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Search funds have started flipping the script on generalists winning in a largely specialized business environment. The efforts of a specialized thesis have recently proved more fruitful than the opportunistic approach, as Stanford’s 2020 Search Fund Study found, “Searchers who focus their search, as well as developing and adhering to a systematic approach of creating deal flow and analyzing deal opportunities, have a higher likelihood of identifying and closing an acquisition.”
Although the inspiration for a thesis and industry vertical might be apparent based on the searcher’s passions and past experience, often finding an enterprise that fits the search mold could prove challenging.
The good news, however, is that value chains in almost every industry are riddled with opportunities that fit the model. They are the hidden gems. What this means, for example, is if the goal is to serve as an operator in the healthcare supplement industry (from knowledge gained over the years as a professional athlete), an operation that makes or procures a certain ingredient that goes into the final product, as opposed to the final product sold to consumers, would make for an ideal opportunity.
This “value-chain-based searching” approach also opens up flexibility on the geographic front. Running a geographically agnostic search while widening the pool of potential targets might not be viable for most searchers. Offsetting this with more businesses within an industry’s value chain helps keep the net wide while respecting the searcher’s mandate.
While necessary from the outset, alignment with the entire cap table on a thesis (and geography) and continuing commentary through the process unlocks resources that come from having a large experienced team and seeing multiple searchers and transactions from an investor’s lens — the successful, the break-evens and those who didn’t make it. The most valuable resource of which is a playbook, be it in the form of time committed to mentorship or proprietary documentation conducive to a successful search.
Whoever first said, “it takes a village,” was probably a searcher. Building out a team who are unequivocally sold on the vision and believes in the mission is crucial to the searcher’s experience as a leader pre-CEO, as well as their chances of landing on a hidden gem of a business. Most searchers achieve this through interns, both in undergrad and business school, looking for an appetizer to private equity.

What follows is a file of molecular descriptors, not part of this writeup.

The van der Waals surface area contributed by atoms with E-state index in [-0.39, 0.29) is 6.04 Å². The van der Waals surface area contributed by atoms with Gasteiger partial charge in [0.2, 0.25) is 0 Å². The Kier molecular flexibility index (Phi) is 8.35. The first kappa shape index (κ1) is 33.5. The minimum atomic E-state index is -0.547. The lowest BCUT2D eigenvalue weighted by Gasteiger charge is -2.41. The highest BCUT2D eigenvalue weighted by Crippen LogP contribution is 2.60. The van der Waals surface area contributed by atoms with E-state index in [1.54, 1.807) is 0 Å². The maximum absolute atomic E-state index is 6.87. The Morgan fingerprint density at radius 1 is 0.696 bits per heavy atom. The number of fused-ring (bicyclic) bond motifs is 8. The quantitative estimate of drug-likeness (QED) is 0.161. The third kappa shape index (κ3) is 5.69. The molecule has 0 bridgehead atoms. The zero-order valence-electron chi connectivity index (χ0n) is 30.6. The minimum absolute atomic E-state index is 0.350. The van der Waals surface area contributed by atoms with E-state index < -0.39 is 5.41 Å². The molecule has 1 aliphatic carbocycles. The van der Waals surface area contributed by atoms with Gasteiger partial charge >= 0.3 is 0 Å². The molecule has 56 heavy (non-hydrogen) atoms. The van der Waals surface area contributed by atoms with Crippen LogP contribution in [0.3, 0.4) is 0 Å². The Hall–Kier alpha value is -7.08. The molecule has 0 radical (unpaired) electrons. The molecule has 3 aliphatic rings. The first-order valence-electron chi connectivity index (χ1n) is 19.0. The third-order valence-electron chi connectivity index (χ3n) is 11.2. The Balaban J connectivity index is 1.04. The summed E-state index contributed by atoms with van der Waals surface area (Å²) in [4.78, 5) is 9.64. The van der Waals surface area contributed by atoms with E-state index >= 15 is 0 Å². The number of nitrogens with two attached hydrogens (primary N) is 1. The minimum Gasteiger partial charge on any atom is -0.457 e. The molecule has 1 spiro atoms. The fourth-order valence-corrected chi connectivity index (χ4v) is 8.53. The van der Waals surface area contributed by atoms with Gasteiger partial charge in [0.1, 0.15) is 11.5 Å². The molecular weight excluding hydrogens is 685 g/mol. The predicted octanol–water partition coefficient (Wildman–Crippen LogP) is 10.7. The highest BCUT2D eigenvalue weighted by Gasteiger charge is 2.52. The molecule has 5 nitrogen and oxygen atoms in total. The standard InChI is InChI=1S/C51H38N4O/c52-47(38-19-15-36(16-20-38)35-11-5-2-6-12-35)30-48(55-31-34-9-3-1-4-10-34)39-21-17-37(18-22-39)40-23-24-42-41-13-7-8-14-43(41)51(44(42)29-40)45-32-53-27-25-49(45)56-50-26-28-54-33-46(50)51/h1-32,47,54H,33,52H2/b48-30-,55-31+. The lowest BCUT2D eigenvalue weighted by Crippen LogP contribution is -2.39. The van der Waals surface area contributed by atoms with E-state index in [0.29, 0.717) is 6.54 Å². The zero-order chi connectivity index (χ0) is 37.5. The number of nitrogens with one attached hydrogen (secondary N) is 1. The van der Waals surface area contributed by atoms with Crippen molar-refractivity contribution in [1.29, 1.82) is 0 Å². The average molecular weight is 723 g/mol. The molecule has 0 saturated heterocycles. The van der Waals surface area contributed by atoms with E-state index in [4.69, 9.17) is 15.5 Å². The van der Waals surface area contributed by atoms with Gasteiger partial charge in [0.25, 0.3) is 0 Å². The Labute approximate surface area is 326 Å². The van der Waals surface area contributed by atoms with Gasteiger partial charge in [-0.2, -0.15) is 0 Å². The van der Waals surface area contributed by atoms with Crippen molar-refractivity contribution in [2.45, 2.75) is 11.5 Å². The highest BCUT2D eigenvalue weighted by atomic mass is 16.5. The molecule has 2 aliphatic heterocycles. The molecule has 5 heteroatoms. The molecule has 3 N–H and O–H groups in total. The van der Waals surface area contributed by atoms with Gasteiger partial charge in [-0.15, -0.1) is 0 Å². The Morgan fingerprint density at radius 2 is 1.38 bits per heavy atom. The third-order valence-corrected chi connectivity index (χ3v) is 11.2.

While more heads the better by way of sourcing and in the data room looking over opportunities, a key factor lies in the fund’s governance. Karl Scheer, now CIO at the University of Cincinnati, was clear in his governance remarks, “you can’t have investment success with a bad governance structure.”
Although at a vastly different scale, the same principles apply in aligning incentives and what a potential intern or search fund fellow can get for their time and effort. Additionally, a decision to build out a remote vs. in-person team in 2022 remains a personal preference. This could change with a clearer answer as work dynamics continue to get tested and studied over the next few years.
Another important set of people to have in a searcher’s arsenal is a set of mentors who celebrate your success by way of unbiased advice — advisors, for lack of a better term. With a large population of the search community embarking on the search journey out of business school, a valuable pool of resources could come from a supportive group of professors and classmates in touch with the focus industry. The Stanford Search model dubs these people as “river guides” and even suggests an incentive structure with which searchers have found success over the years.
With the people in place, the tools to set the search up for success help close the loop on the most effective use of everyone’s time. A tech stack helps automate low-effort tasks like initial outreach, and net-net gets the searcher in front of more potential targets. A project management suite opens up a layer of transparency on what everyone’s working on and helps move the needle from zero to one.
Finally, like many things, we are tuned to think the next opportunity around the corner could be a better bet, and regardless of how good the current deal looks, it’s hard to think past the “what-ifs.” With most searches limited to a two-year time horizon to complete an acquisition and competition from other searchers as well as some private equity funds intensifying, having a “take the train” approach should be top of mind. If a deal fits the thesis, can model out successful growth over the next five to seven years, has a viable exit strategy, and is an experience a searcher deems enjoyable above all else — go for it!